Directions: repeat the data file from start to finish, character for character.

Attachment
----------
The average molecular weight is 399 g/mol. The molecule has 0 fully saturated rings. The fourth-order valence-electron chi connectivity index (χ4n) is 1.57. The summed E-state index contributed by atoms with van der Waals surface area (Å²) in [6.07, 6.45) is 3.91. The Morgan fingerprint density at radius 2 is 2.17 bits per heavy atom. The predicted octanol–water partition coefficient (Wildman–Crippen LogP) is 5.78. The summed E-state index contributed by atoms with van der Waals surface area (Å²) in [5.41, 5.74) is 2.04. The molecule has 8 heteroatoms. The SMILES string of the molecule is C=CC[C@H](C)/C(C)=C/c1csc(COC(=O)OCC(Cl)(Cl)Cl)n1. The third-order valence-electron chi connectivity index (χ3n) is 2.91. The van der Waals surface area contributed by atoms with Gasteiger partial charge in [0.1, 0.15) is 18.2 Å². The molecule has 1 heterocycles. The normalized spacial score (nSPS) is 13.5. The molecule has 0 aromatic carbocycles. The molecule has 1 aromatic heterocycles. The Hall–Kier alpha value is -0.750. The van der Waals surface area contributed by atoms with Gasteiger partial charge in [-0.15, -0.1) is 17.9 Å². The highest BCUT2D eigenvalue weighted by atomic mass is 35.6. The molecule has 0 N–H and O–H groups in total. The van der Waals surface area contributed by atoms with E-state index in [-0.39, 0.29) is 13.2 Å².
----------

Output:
The average molecular weight is 399 g/mol. The molecule has 0 fully saturated rings. The fourth-order valence-electron chi connectivity index (χ4n) is 1.57. The summed E-state index contributed by atoms with van der Waals surface area (Å²) in [6.07, 6.45) is 3.91. The Morgan fingerprint density at radius 2 is 2.17 bits per heavy atom. The predicted octanol–water partition coefficient (Wildman–Crippen LogP) is 5.78. The summed E-state index contributed by atoms with van der Waals surface area (Å²) in [5.41, 5.74) is 2.04. The molecule has 8 heteroatoms. The SMILES string of the molecule is C=CC[C@H](C)/C(C)=C/c1csc(COC(=O)OCC(Cl)(Cl)Cl)n1. The third-order valence-electron chi connectivity index (χ3n) is 2.91. The van der Waals surface area contributed by atoms with Gasteiger partial charge in [0.1, 0.15) is 18.2 Å². The molecule has 1 heterocycles. The normalized spacial score (nSPS) is 13.5. The molecule has 0 aromatic carbocycles. The molecule has 1 aromatic heterocycles. The Hall–Kier alpha value is -0.750. The van der Waals surface area contributed by atoms with Gasteiger partial charge in [-0.15, -0.1) is 17.9 Å². The highest BCUT2D eigenvalue weighted by atomic mass is 35.6. The molecule has 0 N–H and O–H groups in total. The van der Waals surface area contributed by atoms with E-state index in [-0.39, 0.29) is 13.2 Å².